Why Have We Become Obese?

Mark Banter, owner of Rhino Gym in Cedar Lake, focuses on healthy living, weight loss, and exercise.

Hello, I am Mark Banter, and I have spent the past 30 years reading, working out, studying nutrition, anatomy, physiology, and human psychology in reference to altering body composition.  in other words, changing the habits in reference to moving, food intake, energy expenditure, and nutrient insufficiencies that human beings have adopted to an innate approach to looking and feeling a different way.  

As I have matured, I look back at a pivotal point in my life when 3 competitive bodybuilders hired me to help them move up in the ranks of bodybuilding in Europe.  As these 3 competitors arrived at O'Hare Airport back in 1989, I remember their first remarks in the baggage area.  They greeted me by saying, "My God America is great, just look at all the fat people."  I just felt a sense of embarrassment by their remarks.  It was then that I started to examine what had changed in a short 100 year period that made Americans go from a fit, lean land mammal to the fattest land mammal.

From the early 1900's to the 20th century in the United States, there are 3 things that have changed to move us from a fit species to an over-fed, over-weight, faster aging species never seen before on the planet earth.  

In the 18th century and early 19th century in America people worked for a living, meaning they walked, moved things, and used their hands.   Today, people earn a living, meaning they drive to work, sit, answer the phone, and work on a computer.  Americans just don't move as much as they used to.  This is the first change called a change in energy expenditure.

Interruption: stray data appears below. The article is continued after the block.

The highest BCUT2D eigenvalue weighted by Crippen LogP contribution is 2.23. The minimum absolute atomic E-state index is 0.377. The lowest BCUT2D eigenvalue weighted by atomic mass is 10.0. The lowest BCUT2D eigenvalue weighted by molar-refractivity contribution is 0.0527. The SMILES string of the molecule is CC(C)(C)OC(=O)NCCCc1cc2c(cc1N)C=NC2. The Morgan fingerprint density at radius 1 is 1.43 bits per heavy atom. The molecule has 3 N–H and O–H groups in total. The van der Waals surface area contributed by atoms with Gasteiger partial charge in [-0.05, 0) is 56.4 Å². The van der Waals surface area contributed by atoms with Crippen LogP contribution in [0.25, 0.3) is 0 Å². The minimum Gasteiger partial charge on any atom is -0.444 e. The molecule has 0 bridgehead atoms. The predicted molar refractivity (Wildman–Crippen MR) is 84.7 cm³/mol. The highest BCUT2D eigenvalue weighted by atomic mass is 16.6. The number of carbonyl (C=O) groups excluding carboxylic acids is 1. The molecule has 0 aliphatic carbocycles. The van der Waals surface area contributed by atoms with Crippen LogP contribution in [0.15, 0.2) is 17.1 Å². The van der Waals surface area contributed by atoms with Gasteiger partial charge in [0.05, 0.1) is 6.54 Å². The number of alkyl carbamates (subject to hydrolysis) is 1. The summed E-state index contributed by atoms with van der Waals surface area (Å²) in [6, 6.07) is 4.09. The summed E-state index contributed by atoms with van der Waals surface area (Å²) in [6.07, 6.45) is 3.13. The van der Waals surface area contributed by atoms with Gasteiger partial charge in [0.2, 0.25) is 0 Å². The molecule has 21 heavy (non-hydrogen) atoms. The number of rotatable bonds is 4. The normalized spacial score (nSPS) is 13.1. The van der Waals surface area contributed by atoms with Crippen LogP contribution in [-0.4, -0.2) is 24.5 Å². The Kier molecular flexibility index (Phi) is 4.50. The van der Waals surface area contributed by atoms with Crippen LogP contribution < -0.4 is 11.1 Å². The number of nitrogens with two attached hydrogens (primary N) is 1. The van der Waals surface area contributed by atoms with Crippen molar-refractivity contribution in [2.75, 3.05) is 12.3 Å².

The second leading factor to obesity is the consumption of liquid calories.  In the past, we did not drink juice, we ate fruit.  We did not drink that much milk, we ate butter and cheese.  (The dairy industry had not yet sold America on the concept of milk in a glass.)  There was no soda pop for the population.  In fact if it was in a glass, it was water.      

Finally, the third change is nutrient insufficiency.  Over 100 years ago, all vegetation grown for animal and plant consumption was grown in mineral dense soil with fertilizer.  These fertilizers were rich in nitrogen and minerals that the plants would grow into their cells, so all vegetation was nutrient sufficient.  Back in the early 1900's the RDA determined that a human would need to eat about 3500 calories from the food pyramid to get 100% of the needed nutrients. Today, in the nutrient insufficient age, obesity haas become an epidemic and very few people know how to control it.